JAM-A, ZO-1, and Afadin were immunolocalized in a model intestinal epithelial cell line SKCO-15. ZO-1 is a tight junction (TJ) protein, but Afadin has been reported to associate with Nectin(s) in adherens junctions (AJs) (Miyahara et al., 2000 blue right-pointing triangle) and has also been observed to localize at both the TJs and AJs by electron microscopy (Yamamoto et al., 1997 blue right-pointing triangle) and subcellular fractionation experiments (Vogelmann and Nelson, 2005 blue right-pointing triangle). As shown in Figure 1A and Supplemental Figure 1A, JAM-A, Afadin, and ZO-1 colocalized at TJs.

Figure 1.
Association and colocalization of Afadin with JAM-A. (A) By IF, JAM-A (green) and Afadin (red) colocalize as seen in the merged images in the XY and XZ planes at the level of the apical junctional complex. Bar, 20 μm. (B) Coimmunoprecipitation ...

To evaluate whether JAM-A forms a protein complex with Afadin or ZO-1 in polarized intestinal epithelial cells, we performed coIP experiments. SK-CO15 cells were lysed in nonionic detergent containing solubilization (RIPA) buffer, and the supernatants were incubated with JAM-A monoclonal antibody (mAb) J10.4. We have reported previously that J10.4 binds to the membrane distal extracellular Ig domain of JAM-A (Liu et al., 2000 blue right-pointing triangle). Immunoprecipitated protein complexes were isolated using protein G-Sepharose followed by boiling in SDS-containing sample buffer. Supernatants were then subjected to SDS-PAGE followed by immunoblotting. Immunoblots were probed for JAM-A, ZO-1, and Afadin. As shown in Figure 1B Afadin coimmunoprecipitates with JAM-A, whereas ZO-1 was not detected in the protein complex (Supplemental Figure 1B). Although the conditions used in this experiment may have disrupted a potential interaction between ZO-1 and JAM-A, these data suggest that JAM-A coimmunoprecipitates with Afadin in a manner independent of potential interactions between JAM-A and ZO-1 (Figure 1B).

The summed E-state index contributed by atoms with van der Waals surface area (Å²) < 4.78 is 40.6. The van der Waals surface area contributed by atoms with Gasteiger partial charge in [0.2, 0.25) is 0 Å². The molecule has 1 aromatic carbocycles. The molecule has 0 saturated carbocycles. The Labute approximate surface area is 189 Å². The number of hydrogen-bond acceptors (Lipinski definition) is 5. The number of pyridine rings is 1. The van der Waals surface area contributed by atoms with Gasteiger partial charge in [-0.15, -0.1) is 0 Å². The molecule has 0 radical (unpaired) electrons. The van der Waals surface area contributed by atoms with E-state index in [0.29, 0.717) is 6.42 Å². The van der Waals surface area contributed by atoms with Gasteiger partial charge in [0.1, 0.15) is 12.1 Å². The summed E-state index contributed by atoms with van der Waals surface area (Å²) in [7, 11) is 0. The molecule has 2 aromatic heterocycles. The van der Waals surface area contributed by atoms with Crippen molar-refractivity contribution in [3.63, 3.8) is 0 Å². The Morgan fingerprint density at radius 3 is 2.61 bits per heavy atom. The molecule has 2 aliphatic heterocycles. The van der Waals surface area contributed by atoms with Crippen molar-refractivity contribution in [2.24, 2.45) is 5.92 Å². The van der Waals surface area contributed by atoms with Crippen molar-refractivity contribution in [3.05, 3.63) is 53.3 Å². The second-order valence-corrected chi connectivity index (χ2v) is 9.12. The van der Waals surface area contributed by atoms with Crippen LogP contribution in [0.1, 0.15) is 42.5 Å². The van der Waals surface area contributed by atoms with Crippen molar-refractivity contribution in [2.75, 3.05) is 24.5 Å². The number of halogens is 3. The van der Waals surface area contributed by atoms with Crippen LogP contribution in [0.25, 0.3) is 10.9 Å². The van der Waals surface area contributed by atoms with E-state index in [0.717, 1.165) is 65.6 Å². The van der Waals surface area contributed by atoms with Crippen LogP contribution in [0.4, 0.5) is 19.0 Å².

It has been reported previously that JAM-A regulates epithelial and endothelial cell migration (Naik et al., 2003a blue right-pointing triangle; Bazzoni et al., 2005 blue right-pointing triangle; Severson et al., 2008 blue right-pointing triangle). To confirm that JAM-A regulates cell migration in SKCO-15 cells, we evaluated the effect of decreased JAM-A protein levels on wound closure in a scratch wound assay. siRNA was used to decrease JAM-A protein expression in SKCO-15 cells, which are amenable to transfection. JAM-A siRNA treatment consistently resulted in a >80% decrease in JAM-A protein expression compared with transfection with scrambled siRNA controls as shown in Figure 2A. siRNA-mediated down-regulation of JAM-A protein expression inhibited wound closure compared with mock- or scramble siRNA-transfected cells (p < 0.01) (Figure 2, B and C). These results are consistent with our previous observations demonstrating that overexpression of JAM-A dimerization-defective mutants or JAM-A mutants lacking the PDZ binding motif decreases the rate of epithelial cell migration across permeable filters (Severson et al., 2008 blue right-pointing triangle).

Figure 2.
JAM-A and Afadin siRNA treatment both decrease the rate of cell migration. (A) Immunoblots demonstrating that treatment of SK-CO15 cells with JAM-A– (JA) or Afadin (AF6)-specific siRNA results in decreased levels of the targeted protein compared ...